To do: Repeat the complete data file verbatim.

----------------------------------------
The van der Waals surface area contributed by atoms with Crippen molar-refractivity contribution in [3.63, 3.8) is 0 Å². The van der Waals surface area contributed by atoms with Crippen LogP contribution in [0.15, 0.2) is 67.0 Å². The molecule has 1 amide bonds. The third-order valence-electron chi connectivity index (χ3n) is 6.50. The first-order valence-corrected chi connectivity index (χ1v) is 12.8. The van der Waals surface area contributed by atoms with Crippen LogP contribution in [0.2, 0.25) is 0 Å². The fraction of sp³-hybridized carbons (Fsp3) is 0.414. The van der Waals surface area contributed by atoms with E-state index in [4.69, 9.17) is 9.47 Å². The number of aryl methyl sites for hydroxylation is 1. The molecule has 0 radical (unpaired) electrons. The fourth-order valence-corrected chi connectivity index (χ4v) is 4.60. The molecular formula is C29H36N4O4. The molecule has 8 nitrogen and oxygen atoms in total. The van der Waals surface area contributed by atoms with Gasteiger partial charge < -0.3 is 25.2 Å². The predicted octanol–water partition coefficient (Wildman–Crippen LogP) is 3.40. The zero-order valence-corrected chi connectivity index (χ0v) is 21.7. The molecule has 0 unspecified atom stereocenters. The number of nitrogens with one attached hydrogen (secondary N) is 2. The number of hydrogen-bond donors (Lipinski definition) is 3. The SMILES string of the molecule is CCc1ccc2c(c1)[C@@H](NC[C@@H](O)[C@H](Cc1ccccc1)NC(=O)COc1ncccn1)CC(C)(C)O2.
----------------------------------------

The van der Waals surface area contributed by atoms with Crippen molar-refractivity contribution in [3.63, 3.8) is 0 Å². The van der Waals surface area contributed by atoms with Crippen LogP contribution in [0.15, 0.2) is 67.0 Å². The molecule has 1 amide bonds. The third-order valence-electron chi connectivity index (χ3n) is 6.50. The first-order valence-corrected chi connectivity index (χ1v) is 12.8. The van der Waals surface area contributed by atoms with Crippen LogP contribution in [0.2, 0.25) is 0 Å². The fraction of sp³-hybridized carbons (Fsp3) is 0.414. The van der Waals surface area contributed by atoms with E-state index in [4.69, 9.17) is 9.47 Å². The number of aryl methyl sites for hydroxylation is 1. The molecule has 0 radical (unpaired) electrons. The fourth-order valence-corrected chi connectivity index (χ4v) is 4.60. The molecular formula is C29H36N4O4. The molecule has 8 nitrogen and oxygen atoms in total. The van der Waals surface area contributed by atoms with Gasteiger partial charge < -0.3 is 25.2 Å². The predicted octanol–water partition coefficient (Wildman–Crippen LogP) is 3.40. The zero-order valence-corrected chi connectivity index (χ0v) is 21.7. The molecule has 0 unspecified atom stereocenters. The number of nitrogens with one attached hydrogen (secondary N) is 2. The number of hydrogen-bond donors (Lipinski definition) is 3. The SMILES string of the molecule is CCc1ccc2c(c1)[C@@H](NC[C@@H](O)[C@H](Cc1ccccc1)NC(=O)COc1ncccn1)CC(C)(C)O2.